Radiofrequency ablation for early-stage nonsmall cell lung cancer

Research output: Contribution to journalReview article

24 Citations (Scopus)

Abstract

This review examines studies of radiofrequency ablation (RFA) of nonsmall cell lung cancer (NSCLC) and discusses the role of RFA in treatment of early-stage NSCLC. RFA is usually performed under local anesthesia with computed tomography guidance. RFA-associated mortality, while being rare, can result from pulmonary events. RFA causes pneumothorax in up to 63% of cases, although pneumothorax requiring chest drainage occurs in less than 15% of procedures. Other severe complications are rare. After RFA of stage I NSCLC, 31-42% of patients show local progression. The 1-, 2-, 3-, and 5-year overall survival rates after RFA of stage I NSCLC were 78% to 100%, 53% to 86%, 36% to 88%, and 25% to 61%, respectively. The median survival time ranged from 29 to 67 months. The 1-, 2-, and 3-year cancer-specific survival rates after RFA of stage I NSCLC were 89% to 100%, 92% to 93%, and 59% to 88%, respectively. RFA has a higher local failure rate than sublobar resection and stereotactic body radiation therapy (SBRT). Therefore, RFA may currently be reserved for early-stage NSCLC patients who are unfit for sublobar resection or SBRT. Various technologies are being developed to improve clinical outcomes of RFA for early-stage NSCLC.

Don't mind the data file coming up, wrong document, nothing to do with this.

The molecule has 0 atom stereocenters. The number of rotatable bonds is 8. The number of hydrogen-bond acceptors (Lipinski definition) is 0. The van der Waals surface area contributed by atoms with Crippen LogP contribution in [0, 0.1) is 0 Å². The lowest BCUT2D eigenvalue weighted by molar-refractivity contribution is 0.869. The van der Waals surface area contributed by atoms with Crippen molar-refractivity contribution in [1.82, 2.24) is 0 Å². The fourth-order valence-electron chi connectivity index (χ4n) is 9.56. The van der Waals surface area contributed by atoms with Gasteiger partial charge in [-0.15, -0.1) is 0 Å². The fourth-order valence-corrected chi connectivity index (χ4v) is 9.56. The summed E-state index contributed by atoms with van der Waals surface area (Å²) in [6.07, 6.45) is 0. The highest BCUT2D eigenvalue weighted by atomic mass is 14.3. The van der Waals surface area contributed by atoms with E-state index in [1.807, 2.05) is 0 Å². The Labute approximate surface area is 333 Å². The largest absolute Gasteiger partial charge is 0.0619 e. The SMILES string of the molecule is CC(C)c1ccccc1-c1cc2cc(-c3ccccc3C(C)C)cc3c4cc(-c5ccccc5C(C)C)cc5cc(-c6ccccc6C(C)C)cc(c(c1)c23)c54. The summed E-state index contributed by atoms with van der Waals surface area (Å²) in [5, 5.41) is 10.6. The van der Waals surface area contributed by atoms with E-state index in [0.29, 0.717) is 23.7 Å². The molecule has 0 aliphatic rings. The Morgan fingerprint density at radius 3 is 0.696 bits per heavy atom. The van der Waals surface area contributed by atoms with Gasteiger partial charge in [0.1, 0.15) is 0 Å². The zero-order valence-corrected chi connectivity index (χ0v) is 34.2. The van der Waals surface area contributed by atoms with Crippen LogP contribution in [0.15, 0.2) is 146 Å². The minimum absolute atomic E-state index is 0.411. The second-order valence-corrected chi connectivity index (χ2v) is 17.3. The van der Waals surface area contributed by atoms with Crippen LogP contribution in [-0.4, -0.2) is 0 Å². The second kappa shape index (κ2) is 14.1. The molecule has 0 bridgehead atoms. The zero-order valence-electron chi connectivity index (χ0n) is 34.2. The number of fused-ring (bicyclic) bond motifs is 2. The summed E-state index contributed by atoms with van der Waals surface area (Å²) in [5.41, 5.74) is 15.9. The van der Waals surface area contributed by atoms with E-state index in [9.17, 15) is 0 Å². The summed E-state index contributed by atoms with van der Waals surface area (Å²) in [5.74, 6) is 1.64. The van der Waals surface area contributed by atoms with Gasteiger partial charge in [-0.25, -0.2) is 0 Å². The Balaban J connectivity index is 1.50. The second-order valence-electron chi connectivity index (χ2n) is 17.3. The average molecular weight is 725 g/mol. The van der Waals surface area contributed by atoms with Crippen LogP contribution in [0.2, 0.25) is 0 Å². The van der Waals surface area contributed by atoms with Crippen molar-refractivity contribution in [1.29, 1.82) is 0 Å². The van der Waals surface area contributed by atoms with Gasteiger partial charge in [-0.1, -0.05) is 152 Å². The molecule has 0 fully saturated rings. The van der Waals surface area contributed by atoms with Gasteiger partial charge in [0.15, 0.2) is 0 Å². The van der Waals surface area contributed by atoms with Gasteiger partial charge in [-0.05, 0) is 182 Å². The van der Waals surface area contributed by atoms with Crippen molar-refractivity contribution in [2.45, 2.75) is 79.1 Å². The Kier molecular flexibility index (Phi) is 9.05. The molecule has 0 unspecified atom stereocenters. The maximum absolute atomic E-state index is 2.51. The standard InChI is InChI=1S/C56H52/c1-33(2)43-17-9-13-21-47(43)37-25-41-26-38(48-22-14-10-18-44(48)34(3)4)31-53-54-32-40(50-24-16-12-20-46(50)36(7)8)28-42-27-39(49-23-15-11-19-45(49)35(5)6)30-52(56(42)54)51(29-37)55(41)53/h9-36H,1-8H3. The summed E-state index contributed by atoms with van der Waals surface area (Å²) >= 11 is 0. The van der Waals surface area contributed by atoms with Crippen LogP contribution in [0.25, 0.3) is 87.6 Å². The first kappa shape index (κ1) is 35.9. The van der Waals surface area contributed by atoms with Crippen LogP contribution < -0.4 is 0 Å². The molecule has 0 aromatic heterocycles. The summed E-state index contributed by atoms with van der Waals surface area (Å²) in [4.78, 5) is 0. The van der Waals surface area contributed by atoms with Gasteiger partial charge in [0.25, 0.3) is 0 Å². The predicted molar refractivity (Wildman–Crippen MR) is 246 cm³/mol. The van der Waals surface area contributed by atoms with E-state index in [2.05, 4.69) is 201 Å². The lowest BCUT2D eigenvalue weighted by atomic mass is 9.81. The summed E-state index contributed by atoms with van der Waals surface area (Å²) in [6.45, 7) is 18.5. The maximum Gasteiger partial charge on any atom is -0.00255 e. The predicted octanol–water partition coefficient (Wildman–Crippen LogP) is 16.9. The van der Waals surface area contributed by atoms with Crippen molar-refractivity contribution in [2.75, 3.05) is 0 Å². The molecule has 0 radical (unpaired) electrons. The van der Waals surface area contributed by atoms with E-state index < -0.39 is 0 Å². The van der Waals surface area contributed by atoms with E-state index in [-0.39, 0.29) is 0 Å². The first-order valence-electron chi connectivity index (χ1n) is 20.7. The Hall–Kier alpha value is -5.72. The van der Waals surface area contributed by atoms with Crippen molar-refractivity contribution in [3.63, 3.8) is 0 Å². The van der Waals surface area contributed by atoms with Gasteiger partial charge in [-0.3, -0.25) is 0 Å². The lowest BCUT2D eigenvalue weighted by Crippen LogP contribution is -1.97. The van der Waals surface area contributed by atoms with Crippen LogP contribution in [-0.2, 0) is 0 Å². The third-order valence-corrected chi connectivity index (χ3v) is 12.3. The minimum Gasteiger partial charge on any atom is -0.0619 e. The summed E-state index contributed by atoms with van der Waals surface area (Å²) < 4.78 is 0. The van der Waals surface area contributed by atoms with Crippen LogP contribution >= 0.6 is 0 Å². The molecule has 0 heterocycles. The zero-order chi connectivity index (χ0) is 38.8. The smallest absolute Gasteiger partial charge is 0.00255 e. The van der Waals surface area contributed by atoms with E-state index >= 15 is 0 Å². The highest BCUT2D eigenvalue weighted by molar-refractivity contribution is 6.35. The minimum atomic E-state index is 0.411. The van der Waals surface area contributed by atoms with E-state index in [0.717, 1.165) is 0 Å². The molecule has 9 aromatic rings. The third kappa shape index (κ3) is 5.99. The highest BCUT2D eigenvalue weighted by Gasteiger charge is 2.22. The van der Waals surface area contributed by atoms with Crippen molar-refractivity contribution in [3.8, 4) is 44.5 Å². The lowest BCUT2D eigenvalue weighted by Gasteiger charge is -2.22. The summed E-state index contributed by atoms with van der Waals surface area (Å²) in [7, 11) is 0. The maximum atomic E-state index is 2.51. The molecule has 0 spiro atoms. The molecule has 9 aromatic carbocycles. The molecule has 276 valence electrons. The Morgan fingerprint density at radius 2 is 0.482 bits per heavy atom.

Original languageEnglish
Article number152087
JournalBioMed research international
Volume2014
DOIs
Publication statusPublished - 2014

ASJC Scopus subject areas

  • Biochemistry, Genetics and Molecular Biology(all)
  • Immunology and Microbiology(all)

Fingerprint Dive into the research topics of 'Radiofrequency ablation for early-stage nonsmall cell lung cancer'. Together they form a unique fingerprint.

  • Cite this